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Rendering of potential changes to Globeville's 45th Avenue. —Courtesy of the City and County of Denver.

Update: Globeville’s Neighborhood Plan is Approved

Denver City Council's recently approved plan could relieve some of the neighborhood's growth-stunting hurdles.

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On Monday, the Denver City Council adopted the Globeville Neighborhood Plan, a document meant to provide a guiding framework for real estate development, community building, and preservation in this north Denver neighborhood.

The plan is the latest step in revitalizing Globeville, a historical neighborhood spliced in four by I-25 and I-70. In 5280’s November issue, I chronicled the neighborhood’s past—as well as its future, including the proposed neighborhood plan, which had been in development for years. A draft was released in September and tweaks were made based on community feedback before the plan headed to the Council. For example: “The community was supportive of high building height in some areas,” says Courtland Hyser, a senior city planner. “That’s not common, but they want more density to entice businesses and people to move in.” A population influx like this could make some long-term problems—notably, the lack of a large grocery store nearby—easier to solve.

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The adopted plan is just one of several interrelated elements aimed at transforming north Denver. “What has been fascinating about this process is how interrelated this is with other adjacent and concurrent projects,” says Brad Buchanan, executive director of Denver Community Planning and Development. “No plans are truly standalone plans. What is very different about this one is that while we were working on this plan, we also worked on one for the Elyria-Swansea neighborhood, 40th and Colorado station area, as well as the National Western Center plan.” (Click here for the Elyria and Swansea Neighborhood plan draft; the National Western Center plan draft will be released on December 18.)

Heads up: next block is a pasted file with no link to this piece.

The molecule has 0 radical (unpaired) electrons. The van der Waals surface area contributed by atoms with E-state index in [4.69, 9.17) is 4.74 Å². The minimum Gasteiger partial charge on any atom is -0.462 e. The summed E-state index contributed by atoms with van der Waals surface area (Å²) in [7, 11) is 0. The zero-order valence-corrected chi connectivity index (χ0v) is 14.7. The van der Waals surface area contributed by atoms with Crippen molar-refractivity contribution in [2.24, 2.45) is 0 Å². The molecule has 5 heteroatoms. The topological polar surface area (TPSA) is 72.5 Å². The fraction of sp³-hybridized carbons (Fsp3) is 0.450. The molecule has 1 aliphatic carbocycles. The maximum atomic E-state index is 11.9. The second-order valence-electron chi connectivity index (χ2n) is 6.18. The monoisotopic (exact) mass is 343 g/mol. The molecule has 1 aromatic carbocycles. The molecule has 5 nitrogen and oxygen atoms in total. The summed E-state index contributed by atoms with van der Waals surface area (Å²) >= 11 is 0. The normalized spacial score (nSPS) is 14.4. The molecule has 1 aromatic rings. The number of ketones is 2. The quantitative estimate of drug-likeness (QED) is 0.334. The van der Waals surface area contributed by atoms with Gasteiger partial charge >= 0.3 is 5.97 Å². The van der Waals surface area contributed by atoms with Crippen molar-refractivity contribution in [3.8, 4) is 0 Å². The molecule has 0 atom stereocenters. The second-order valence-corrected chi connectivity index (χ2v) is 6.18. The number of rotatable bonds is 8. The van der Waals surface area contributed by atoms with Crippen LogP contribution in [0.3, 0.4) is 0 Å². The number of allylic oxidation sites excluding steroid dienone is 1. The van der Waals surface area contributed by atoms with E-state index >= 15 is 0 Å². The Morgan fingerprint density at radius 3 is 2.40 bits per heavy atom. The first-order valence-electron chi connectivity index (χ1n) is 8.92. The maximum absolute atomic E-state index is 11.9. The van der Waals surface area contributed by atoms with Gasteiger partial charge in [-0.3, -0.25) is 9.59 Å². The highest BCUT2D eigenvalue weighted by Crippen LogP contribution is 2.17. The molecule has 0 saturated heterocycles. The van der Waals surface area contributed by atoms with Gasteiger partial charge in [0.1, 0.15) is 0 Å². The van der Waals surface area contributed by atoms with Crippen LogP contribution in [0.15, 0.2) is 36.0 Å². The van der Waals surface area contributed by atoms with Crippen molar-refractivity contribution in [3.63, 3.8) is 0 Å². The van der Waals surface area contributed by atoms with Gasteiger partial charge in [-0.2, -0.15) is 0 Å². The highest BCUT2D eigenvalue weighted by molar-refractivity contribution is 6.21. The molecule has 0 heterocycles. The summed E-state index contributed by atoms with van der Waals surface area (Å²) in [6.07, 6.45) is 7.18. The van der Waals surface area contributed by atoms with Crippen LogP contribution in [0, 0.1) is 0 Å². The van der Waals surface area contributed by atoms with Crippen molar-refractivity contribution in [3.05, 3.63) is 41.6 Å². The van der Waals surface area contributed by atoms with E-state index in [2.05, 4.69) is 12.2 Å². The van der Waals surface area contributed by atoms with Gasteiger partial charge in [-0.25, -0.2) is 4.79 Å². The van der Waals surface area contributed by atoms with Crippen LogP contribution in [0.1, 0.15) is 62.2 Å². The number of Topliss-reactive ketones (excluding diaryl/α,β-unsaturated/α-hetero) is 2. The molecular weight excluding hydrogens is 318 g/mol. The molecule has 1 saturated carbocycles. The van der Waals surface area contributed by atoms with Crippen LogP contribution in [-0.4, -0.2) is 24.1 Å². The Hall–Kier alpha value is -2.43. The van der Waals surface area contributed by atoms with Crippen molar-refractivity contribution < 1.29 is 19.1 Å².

So, what happens now? The plan is just a guide; individual projects need funding. Some of that financing may come very soon: The mayor’s proposed budget for 2015 included $47 million for area projects. Even so, there is still much to be determined in how this neighborhood will develop. As I wrote in “Welcome to Globeville”:

In the end, it comes down to faith: belief the city will finally do right by this neighborhood. Belief that there is a compromise between low-income housing and urban development. Belief that Globeville will survive.

Foreshadowing: Does your neighborhood need a plan, too? Denver Community Planning and Development hopes to fast-track plans for other neighborhoods by asking the City Council for resources to do so more quickly. “Plans after 15 years become less relevant,” says Buchanan, who explains that only about a quarter of the city has an up-to-date plan. “We’ve committed to come to the City Council within the year to get plans created for those other 75 percent in the next five years. It is an aggressive goal, but one that is critically important.”

Read more about Globeville’s history, explore a map of the area, take a drive around the neighborhood, and click through an interactive timeline in 5280‘s special report, “Welcome to Globeville”.

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Follow senior editor Natasha Gardner on Twitter, Instagram, or Pinterest.

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